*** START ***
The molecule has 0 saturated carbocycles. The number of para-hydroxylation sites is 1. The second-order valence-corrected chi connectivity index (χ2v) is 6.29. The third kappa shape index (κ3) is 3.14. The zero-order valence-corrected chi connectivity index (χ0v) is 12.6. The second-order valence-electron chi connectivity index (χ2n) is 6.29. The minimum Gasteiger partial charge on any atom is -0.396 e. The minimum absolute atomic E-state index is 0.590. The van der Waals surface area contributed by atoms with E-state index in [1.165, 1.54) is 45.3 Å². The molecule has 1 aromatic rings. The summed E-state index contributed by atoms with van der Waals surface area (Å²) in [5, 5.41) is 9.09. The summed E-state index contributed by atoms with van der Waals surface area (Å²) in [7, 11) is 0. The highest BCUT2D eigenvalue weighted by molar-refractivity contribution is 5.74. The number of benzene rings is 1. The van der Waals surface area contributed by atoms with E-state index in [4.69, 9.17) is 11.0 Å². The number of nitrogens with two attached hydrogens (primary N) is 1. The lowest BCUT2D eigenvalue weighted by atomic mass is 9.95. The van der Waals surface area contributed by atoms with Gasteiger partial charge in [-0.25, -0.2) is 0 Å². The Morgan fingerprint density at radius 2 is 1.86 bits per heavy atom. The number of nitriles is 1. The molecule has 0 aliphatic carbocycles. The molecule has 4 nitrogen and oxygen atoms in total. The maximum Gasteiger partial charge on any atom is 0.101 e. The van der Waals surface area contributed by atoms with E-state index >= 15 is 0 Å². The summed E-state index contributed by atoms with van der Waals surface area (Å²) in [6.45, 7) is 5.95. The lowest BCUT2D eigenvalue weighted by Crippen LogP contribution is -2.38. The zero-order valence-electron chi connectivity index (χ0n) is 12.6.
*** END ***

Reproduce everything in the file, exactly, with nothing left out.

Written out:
The molecule has 0 saturated carbocycles. The number of para-hydroxylation sites is 1. The second-order valence-corrected chi connectivity index (χ2v) is 6.29. The third kappa shape index (κ3) is 3.14. The zero-order valence-corrected chi connectivity index (χ0v) is 12.6. The second-order valence-electron chi connectivity index (χ2n) is 6.29. The minimum Gasteiger partial charge on any atom is -0.396 e. The minimum absolute atomic E-state index is 0.590. The van der Waals surface area contributed by atoms with E-state index in [1.165, 1.54) is 45.3 Å². The molecule has 1 aromatic rings. The summed E-state index contributed by atoms with van der Waals surface area (Å²) in [5, 5.41) is 9.09. The summed E-state index contributed by atoms with van der Waals surface area (Å²) in [7, 11) is 0. The highest BCUT2D eigenvalue weighted by molar-refractivity contribution is 5.74. The number of benzene rings is 1. The van der Waals surface area contributed by atoms with E-state index in [4.69, 9.17) is 11.0 Å². The number of nitrogens with two attached hydrogens (primary N) is 1. The lowest BCUT2D eigenvalue weighted by atomic mass is 9.95. The van der Waals surface area contributed by atoms with Gasteiger partial charge in [-0.25, -0.2) is 0 Å². The Morgan fingerprint density at radius 2 is 1.86 bits per heavy atom. The number of nitriles is 1. The molecule has 0 aliphatic carbocycles. The molecule has 4 nitrogen and oxygen atoms in total. The maximum Gasteiger partial charge on any atom is 0.101 e. The van der Waals surface area contributed by atoms with E-state index >= 15 is 0 Å². The summed E-state index contributed by atoms with van der Waals surface area (Å²) in [6.45, 7) is 5.95. The lowest BCUT2D eigenvalue weighted by Crippen LogP contribution is -2.38. The zero-order valence-electron chi connectivity index (χ0n) is 12.6.